The question refers to the character of Joy-Hulga from Flannery O'Connor's short story "Good Country People." The question is one with which O'Connor herself must have struggled because she was a highly educated person, but at the same time a person with an active Christian faith.
In the short story, Joy-Hulga is also a highly educated person, but, unlike O'Connor, Joy-Hulga has a negative view of the Christian faith. This manifests itself in the contempt with which she holds the Bible salesman (Manley Pointer), who arrives at her house.
Joy-Hulga's attitude that intelligence and education are incompatible with religious faith, namely the Christian religious tradition, is a fairly common view. The Christian faith requires a belief in concepts such as virgin birth, a divine being walking the earth in human form, and resurrection from the dead. These are miracles that people of intelligence and education have a difficult time rationalizing.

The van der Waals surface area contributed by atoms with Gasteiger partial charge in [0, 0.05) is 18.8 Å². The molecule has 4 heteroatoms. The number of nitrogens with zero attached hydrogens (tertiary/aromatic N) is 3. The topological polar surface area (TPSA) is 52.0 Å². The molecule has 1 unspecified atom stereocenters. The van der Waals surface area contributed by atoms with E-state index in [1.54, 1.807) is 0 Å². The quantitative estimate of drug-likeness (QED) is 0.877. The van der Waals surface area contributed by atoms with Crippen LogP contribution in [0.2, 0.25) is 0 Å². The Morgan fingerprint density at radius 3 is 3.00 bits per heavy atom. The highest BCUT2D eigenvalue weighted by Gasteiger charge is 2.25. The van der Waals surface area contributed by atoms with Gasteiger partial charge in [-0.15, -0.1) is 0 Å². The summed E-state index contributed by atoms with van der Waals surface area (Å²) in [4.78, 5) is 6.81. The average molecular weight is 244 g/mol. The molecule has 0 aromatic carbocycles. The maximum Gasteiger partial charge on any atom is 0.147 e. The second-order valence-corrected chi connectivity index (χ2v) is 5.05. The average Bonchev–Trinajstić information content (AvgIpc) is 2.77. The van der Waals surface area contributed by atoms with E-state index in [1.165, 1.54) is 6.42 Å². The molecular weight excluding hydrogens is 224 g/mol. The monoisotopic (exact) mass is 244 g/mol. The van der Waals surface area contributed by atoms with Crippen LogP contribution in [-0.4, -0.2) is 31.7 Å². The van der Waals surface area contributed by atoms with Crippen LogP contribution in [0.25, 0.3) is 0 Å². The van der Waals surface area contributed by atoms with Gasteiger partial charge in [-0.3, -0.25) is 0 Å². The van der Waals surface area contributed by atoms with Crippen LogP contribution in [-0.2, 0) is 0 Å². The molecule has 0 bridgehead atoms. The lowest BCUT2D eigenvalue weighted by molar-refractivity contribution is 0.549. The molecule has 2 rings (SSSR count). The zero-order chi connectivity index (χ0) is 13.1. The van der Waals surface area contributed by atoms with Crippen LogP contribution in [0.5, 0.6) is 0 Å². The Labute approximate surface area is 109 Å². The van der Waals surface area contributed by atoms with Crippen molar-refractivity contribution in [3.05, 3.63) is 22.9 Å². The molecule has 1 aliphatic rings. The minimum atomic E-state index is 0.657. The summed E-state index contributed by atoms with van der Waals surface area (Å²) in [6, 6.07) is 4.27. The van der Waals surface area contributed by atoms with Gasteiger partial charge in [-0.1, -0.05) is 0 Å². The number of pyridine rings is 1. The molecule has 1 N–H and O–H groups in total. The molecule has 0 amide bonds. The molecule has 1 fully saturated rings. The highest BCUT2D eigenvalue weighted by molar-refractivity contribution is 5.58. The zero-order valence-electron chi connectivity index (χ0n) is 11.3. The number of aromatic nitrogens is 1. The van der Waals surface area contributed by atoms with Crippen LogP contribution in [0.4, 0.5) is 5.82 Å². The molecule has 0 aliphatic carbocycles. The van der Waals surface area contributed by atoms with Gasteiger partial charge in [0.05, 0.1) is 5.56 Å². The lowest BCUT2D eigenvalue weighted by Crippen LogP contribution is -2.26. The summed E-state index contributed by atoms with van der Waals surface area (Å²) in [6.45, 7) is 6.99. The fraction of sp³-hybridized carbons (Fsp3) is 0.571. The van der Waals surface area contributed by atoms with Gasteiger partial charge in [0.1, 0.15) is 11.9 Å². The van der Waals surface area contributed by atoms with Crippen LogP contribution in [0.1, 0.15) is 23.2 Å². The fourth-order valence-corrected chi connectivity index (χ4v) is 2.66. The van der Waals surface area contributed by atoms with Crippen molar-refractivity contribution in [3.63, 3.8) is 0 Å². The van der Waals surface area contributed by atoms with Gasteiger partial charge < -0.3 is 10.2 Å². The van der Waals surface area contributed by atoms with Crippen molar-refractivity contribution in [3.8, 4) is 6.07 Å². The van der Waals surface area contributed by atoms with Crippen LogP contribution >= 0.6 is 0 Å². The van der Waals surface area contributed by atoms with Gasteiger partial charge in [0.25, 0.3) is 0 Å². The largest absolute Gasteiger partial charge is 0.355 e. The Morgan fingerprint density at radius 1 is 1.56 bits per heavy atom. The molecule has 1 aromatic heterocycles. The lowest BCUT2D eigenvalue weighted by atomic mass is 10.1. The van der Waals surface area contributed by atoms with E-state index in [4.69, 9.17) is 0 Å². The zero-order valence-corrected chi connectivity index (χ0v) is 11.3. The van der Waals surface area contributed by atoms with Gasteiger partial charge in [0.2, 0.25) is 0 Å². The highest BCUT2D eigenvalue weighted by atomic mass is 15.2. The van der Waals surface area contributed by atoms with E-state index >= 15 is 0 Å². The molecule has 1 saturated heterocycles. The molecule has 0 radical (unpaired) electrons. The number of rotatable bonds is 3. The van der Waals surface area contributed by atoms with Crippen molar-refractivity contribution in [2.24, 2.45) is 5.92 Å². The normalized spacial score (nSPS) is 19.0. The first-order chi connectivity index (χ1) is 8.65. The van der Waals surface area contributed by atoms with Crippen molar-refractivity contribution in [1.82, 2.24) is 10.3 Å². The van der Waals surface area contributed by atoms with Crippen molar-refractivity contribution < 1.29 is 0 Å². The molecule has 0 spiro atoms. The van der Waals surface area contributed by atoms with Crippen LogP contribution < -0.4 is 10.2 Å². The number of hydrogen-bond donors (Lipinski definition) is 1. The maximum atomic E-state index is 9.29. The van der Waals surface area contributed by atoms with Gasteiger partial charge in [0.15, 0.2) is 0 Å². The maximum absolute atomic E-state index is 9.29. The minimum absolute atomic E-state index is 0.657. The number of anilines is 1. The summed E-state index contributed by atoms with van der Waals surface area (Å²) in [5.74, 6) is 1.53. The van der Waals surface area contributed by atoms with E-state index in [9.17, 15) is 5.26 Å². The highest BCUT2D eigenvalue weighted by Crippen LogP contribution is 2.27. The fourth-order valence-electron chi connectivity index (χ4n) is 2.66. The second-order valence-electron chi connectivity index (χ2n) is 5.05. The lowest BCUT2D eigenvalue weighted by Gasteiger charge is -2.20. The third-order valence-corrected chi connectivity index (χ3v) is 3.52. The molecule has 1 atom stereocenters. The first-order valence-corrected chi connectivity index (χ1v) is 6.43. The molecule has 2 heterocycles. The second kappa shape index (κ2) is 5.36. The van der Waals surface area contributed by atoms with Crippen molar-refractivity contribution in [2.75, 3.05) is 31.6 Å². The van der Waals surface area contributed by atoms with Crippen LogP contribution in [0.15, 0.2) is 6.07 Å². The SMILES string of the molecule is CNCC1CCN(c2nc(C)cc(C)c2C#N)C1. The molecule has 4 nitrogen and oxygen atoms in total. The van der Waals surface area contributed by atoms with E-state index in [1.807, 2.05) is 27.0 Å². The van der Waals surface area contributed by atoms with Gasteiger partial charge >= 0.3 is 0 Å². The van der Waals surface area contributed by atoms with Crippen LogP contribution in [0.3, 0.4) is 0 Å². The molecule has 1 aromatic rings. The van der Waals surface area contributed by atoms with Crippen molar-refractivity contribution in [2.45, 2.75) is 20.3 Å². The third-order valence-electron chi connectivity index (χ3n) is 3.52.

Thus, it is not surprising that Joy-Hulga, as a college-educated person, holds such a view. For a woman in the southern part of the United States in the 1950s, when "Good Country People" was written, to hold such a view strikes me as quite rare for that time. As more and more people experience a liberal arts education, though, we will find such an attitude more and more common.